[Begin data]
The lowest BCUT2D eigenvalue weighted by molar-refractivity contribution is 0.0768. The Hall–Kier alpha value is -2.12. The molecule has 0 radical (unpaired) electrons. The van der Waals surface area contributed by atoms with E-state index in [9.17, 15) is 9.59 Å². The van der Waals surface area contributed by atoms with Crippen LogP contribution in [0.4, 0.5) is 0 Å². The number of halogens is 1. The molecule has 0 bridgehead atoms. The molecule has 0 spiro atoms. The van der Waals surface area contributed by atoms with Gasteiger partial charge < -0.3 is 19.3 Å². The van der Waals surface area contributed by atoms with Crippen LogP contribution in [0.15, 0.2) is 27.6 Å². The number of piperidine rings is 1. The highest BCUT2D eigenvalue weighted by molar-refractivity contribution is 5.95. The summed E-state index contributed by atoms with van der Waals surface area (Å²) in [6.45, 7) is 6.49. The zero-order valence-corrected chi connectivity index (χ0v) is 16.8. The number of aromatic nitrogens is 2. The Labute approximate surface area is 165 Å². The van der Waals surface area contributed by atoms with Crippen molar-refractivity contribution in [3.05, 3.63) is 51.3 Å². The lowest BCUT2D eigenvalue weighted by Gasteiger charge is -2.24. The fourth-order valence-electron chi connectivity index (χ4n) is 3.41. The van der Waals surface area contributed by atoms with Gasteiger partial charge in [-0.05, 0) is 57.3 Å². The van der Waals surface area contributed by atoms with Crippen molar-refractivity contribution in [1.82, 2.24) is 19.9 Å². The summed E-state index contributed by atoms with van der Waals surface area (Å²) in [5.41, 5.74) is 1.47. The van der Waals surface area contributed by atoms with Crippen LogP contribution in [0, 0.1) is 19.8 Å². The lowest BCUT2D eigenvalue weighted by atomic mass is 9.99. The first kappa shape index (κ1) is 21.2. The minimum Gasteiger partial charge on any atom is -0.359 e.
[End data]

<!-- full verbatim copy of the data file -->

The lowest BCUT2D eigenvalue weighted by molar-refractivity contribution is 0.0768. The Hall–Kier alpha value is -2.12. The molecule has 0 radical (unpaired) electrons. The van der Waals surface area contributed by atoms with E-state index in [9.17, 15) is 9.59 Å². The van der Waals surface area contributed by atoms with Crippen LogP contribution in [0.4, 0.5) is 0 Å². The number of halogens is 1. The molecule has 0 bridgehead atoms. The molecule has 0 spiro atoms. The van der Waals surface area contributed by atoms with Gasteiger partial charge < -0.3 is 19.3 Å². The van der Waals surface area contributed by atoms with Crippen LogP contribution in [0.15, 0.2) is 27.6 Å². The number of piperidine rings is 1. The highest BCUT2D eigenvalue weighted by molar-refractivity contribution is 5.95. The summed E-state index contributed by atoms with van der Waals surface area (Å²) in [6.45, 7) is 6.49. The zero-order valence-corrected chi connectivity index (χ0v) is 16.8. The number of aromatic nitrogens is 2. The Labute approximate surface area is 165 Å². The van der Waals surface area contributed by atoms with Crippen molar-refractivity contribution in [3.05, 3.63) is 51.3 Å². The lowest BCUT2D eigenvalue weighted by Gasteiger charge is -2.24. The fourth-order valence-electron chi connectivity index (χ4n) is 3.41. The van der Waals surface area contributed by atoms with Gasteiger partial charge in [-0.05, 0) is 57.3 Å². The van der Waals surface area contributed by atoms with Crippen molar-refractivity contribution in [1.82, 2.24) is 19.9 Å². The summed E-state index contributed by atoms with van der Waals surface area (Å²) in [5.41, 5.74) is 1.47. The van der Waals surface area contributed by atoms with Crippen LogP contribution in [0, 0.1) is 19.8 Å². The lowest BCUT2D eigenvalue weighted by atomic mass is 9.99. The first kappa shape index (κ1) is 21.2. The minimum Gasteiger partial charge on any atom is -0.359 e.